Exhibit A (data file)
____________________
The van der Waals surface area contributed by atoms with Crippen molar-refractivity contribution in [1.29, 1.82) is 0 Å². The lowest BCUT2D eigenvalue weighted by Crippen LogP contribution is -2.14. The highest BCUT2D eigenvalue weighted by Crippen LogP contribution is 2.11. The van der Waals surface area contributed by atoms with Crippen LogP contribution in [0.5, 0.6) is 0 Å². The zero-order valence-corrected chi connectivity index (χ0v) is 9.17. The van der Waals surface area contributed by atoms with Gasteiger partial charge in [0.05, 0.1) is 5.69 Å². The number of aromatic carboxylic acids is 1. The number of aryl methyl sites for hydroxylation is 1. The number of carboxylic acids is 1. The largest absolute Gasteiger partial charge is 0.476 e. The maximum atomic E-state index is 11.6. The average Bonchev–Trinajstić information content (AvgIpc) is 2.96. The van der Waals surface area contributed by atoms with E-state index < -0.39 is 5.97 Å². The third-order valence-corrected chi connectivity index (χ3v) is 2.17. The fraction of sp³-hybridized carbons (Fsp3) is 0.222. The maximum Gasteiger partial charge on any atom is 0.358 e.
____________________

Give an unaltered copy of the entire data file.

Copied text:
The van der Waals surface area contributed by atoms with Crippen molar-refractivity contribution in [1.29, 1.82) is 0 Å². The lowest BCUT2D eigenvalue weighted by Crippen LogP contribution is -2.14. The highest BCUT2D eigenvalue weighted by Crippen LogP contribution is 2.11. The van der Waals surface area contributed by atoms with Crippen LogP contribution in [0.5, 0.6) is 0 Å². The zero-order valence-corrected chi connectivity index (χ0v) is 9.17. The van der Waals surface area contributed by atoms with Gasteiger partial charge in [0.05, 0.1) is 5.69 Å². The number of aromatic carboxylic acids is 1. The number of aryl methyl sites for hydroxylation is 1. The number of carboxylic acids is 1. The largest absolute Gasteiger partial charge is 0.476 e. The maximum atomic E-state index is 11.6. The average Bonchev–Trinajstić information content (AvgIpc) is 2.96. The van der Waals surface area contributed by atoms with E-state index < -0.39 is 5.97 Å². The third-order valence-corrected chi connectivity index (χ3v) is 2.17. The fraction of sp³-hybridized carbons (Fsp3) is 0.222. The maximum Gasteiger partial charge on any atom is 0.358 e.